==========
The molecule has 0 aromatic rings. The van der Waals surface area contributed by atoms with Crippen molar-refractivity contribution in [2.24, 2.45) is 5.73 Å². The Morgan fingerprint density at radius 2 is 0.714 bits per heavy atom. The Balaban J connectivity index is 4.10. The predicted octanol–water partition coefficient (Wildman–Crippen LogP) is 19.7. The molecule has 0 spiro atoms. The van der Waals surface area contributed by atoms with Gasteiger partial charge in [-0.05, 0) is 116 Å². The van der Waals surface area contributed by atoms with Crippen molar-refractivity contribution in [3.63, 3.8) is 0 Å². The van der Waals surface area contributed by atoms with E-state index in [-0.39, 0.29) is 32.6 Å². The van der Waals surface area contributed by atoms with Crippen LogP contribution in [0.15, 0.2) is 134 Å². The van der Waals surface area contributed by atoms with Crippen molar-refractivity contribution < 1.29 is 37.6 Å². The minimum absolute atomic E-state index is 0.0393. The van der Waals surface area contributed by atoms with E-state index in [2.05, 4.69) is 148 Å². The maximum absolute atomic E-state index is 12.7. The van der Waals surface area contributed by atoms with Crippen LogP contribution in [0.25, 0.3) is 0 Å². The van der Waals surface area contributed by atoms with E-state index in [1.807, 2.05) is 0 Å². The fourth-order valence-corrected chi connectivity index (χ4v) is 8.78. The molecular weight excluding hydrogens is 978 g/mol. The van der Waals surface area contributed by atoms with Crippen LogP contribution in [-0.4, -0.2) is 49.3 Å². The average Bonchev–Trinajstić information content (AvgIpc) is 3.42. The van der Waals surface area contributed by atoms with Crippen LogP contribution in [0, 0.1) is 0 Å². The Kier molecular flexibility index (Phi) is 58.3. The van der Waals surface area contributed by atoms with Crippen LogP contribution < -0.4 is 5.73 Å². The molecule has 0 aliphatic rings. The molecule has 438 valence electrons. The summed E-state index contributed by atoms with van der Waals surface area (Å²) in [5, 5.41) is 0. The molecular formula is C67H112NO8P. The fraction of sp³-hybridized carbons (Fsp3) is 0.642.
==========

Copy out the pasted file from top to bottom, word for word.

The molecule has 0 aromatic rings. The van der Waals surface area contributed by atoms with Crippen molar-refractivity contribution in [2.24, 2.45) is 5.73 Å². The Morgan fingerprint density at radius 2 is 0.714 bits per heavy atom. The Balaban J connectivity index is 4.10. The predicted octanol–water partition coefficient (Wildman–Crippen LogP) is 19.7. The molecule has 0 spiro atoms. The van der Waals surface area contributed by atoms with Gasteiger partial charge in [-0.05, 0) is 116 Å². The van der Waals surface area contributed by atoms with Crippen molar-refractivity contribution in [3.63, 3.8) is 0 Å². The van der Waals surface area contributed by atoms with E-state index in [-0.39, 0.29) is 32.6 Å². The van der Waals surface area contributed by atoms with Crippen LogP contribution in [0.15, 0.2) is 134 Å². The van der Waals surface area contributed by atoms with Crippen molar-refractivity contribution < 1.29 is 37.6 Å². The minimum absolute atomic E-state index is 0.0393. The van der Waals surface area contributed by atoms with E-state index in [2.05, 4.69) is 148 Å². The maximum absolute atomic E-state index is 12.7. The van der Waals surface area contributed by atoms with Crippen LogP contribution in [0.25, 0.3) is 0 Å². The van der Waals surface area contributed by atoms with E-state index in [1.807, 2.05) is 0 Å². The fourth-order valence-corrected chi connectivity index (χ4v) is 8.78. The molecular weight excluding hydrogens is 978 g/mol. The van der Waals surface area contributed by atoms with Crippen LogP contribution in [-0.4, -0.2) is 49.3 Å². The average Bonchev–Trinajstić information content (AvgIpc) is 3.42. The van der Waals surface area contributed by atoms with Crippen LogP contribution in [0, 0.1) is 0 Å². The Kier molecular flexibility index (Phi) is 58.3. The van der Waals surface area contributed by atoms with Crippen LogP contribution < -0.4 is 5.73 Å². The molecule has 0 aliphatic rings. The molecule has 438 valence electrons. The summed E-state index contributed by atoms with van der Waals surface area (Å²) in [5, 5.41) is 0. The molecular formula is C67H112NO8P. The fraction of sp³-hybridized carbons (Fsp3) is 0.642.